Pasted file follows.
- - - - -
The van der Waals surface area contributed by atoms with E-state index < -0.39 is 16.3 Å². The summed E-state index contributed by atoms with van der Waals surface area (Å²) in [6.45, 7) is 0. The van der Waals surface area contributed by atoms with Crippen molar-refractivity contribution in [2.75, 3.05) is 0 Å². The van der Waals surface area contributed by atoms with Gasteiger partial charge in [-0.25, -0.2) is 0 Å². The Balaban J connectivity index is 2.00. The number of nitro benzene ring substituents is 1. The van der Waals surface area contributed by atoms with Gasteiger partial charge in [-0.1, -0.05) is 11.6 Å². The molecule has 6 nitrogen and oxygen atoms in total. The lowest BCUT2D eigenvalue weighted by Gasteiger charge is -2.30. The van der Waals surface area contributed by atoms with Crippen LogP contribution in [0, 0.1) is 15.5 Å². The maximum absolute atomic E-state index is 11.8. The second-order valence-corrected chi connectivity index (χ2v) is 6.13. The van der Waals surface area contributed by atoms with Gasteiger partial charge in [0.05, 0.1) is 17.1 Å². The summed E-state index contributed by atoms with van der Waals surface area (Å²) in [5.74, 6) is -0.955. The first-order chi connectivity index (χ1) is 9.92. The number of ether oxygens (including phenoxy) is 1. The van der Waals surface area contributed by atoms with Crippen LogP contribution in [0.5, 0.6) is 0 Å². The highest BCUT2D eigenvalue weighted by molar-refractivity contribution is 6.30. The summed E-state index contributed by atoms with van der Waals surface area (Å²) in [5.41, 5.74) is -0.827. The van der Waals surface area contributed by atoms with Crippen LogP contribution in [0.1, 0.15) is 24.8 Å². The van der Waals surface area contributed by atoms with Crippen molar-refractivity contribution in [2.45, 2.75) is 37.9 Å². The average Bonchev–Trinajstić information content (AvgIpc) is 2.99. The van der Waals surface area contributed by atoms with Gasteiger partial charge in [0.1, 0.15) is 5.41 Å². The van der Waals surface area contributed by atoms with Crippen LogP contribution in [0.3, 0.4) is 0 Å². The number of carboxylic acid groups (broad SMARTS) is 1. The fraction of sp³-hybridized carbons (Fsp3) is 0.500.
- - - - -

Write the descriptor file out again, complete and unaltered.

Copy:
The van der Waals surface area contributed by atoms with E-state index < -0.39 is 16.3 Å². The summed E-state index contributed by atoms with van der Waals surface area (Å²) in [6.45, 7) is 0. The van der Waals surface area contributed by atoms with Crippen molar-refractivity contribution in [2.75, 3.05) is 0 Å². The van der Waals surface area contributed by atoms with Gasteiger partial charge in [-0.25, -0.2) is 0 Å². The Balaban J connectivity index is 2.00. The number of nitro benzene ring substituents is 1. The van der Waals surface area contributed by atoms with Gasteiger partial charge in [-0.1, -0.05) is 11.6 Å². The molecule has 6 nitrogen and oxygen atoms in total. The lowest BCUT2D eigenvalue weighted by Gasteiger charge is -2.30. The van der Waals surface area contributed by atoms with Crippen LogP contribution in [0, 0.1) is 15.5 Å². The maximum absolute atomic E-state index is 11.8. The second-order valence-corrected chi connectivity index (χ2v) is 6.13. The van der Waals surface area contributed by atoms with Gasteiger partial charge in [0.05, 0.1) is 17.1 Å². The summed E-state index contributed by atoms with van der Waals surface area (Å²) in [5.74, 6) is -0.955. The first-order chi connectivity index (χ1) is 9.92. The number of ether oxygens (including phenoxy) is 1. The van der Waals surface area contributed by atoms with Crippen LogP contribution in [0.5, 0.6) is 0 Å². The highest BCUT2D eigenvalue weighted by molar-refractivity contribution is 6.30. The summed E-state index contributed by atoms with van der Waals surface area (Å²) in [5.41, 5.74) is -0.827. The van der Waals surface area contributed by atoms with Crippen LogP contribution in [0.1, 0.15) is 24.8 Å². The van der Waals surface area contributed by atoms with Crippen molar-refractivity contribution in [2.45, 2.75) is 37.9 Å². The average Bonchev–Trinajstić information content (AvgIpc) is 2.99. The van der Waals surface area contributed by atoms with Gasteiger partial charge in [0.1, 0.15) is 5.41 Å². The van der Waals surface area contributed by atoms with Crippen LogP contribution in [0.3, 0.4) is 0 Å². The number of carboxylic acid groups (broad SMARTS) is 1. The fraction of sp³-hybridized carbons (Fsp3) is 0.500.